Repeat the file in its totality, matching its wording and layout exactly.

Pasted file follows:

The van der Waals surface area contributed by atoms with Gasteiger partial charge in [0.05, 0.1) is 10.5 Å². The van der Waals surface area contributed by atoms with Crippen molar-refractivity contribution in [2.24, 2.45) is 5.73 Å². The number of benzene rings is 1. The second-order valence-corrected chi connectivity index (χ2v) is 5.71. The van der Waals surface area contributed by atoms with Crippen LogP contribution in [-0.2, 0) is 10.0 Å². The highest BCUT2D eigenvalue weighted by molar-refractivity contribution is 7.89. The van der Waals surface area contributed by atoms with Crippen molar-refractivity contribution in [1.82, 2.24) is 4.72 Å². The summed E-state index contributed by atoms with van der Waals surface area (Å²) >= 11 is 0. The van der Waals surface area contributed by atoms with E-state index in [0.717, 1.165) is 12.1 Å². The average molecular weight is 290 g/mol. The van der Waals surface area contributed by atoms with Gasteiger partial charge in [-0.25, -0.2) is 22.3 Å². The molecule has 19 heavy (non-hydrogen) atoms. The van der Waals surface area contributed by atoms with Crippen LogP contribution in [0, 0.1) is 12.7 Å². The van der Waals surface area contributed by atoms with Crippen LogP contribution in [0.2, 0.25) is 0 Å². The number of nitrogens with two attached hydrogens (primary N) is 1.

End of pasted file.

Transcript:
The van der Waals surface area contributed by atoms with Gasteiger partial charge in [0.05, 0.1) is 10.5 Å². The van der Waals surface area contributed by atoms with Crippen molar-refractivity contribution in [2.24, 2.45) is 5.73 Å². The number of benzene rings is 1. The second-order valence-corrected chi connectivity index (χ2v) is 5.71. The van der Waals surface area contributed by atoms with Crippen LogP contribution in [-0.2, 0) is 10.0 Å². The highest BCUT2D eigenvalue weighted by molar-refractivity contribution is 7.89. The van der Waals surface area contributed by atoms with Crippen molar-refractivity contribution in [1.82, 2.24) is 4.72 Å². The summed E-state index contributed by atoms with van der Waals surface area (Å²) >= 11 is 0. The van der Waals surface area contributed by atoms with E-state index in [0.717, 1.165) is 12.1 Å². The average molecular weight is 290 g/mol. The van der Waals surface area contributed by atoms with Gasteiger partial charge in [-0.25, -0.2) is 22.3 Å². The molecule has 19 heavy (non-hydrogen) atoms. The van der Waals surface area contributed by atoms with Crippen LogP contribution in [0, 0.1) is 12.7 Å². The van der Waals surface area contributed by atoms with Crippen LogP contribution in [0.2, 0.25) is 0 Å². The number of nitrogens with two attached hydrogens (primary N) is 1.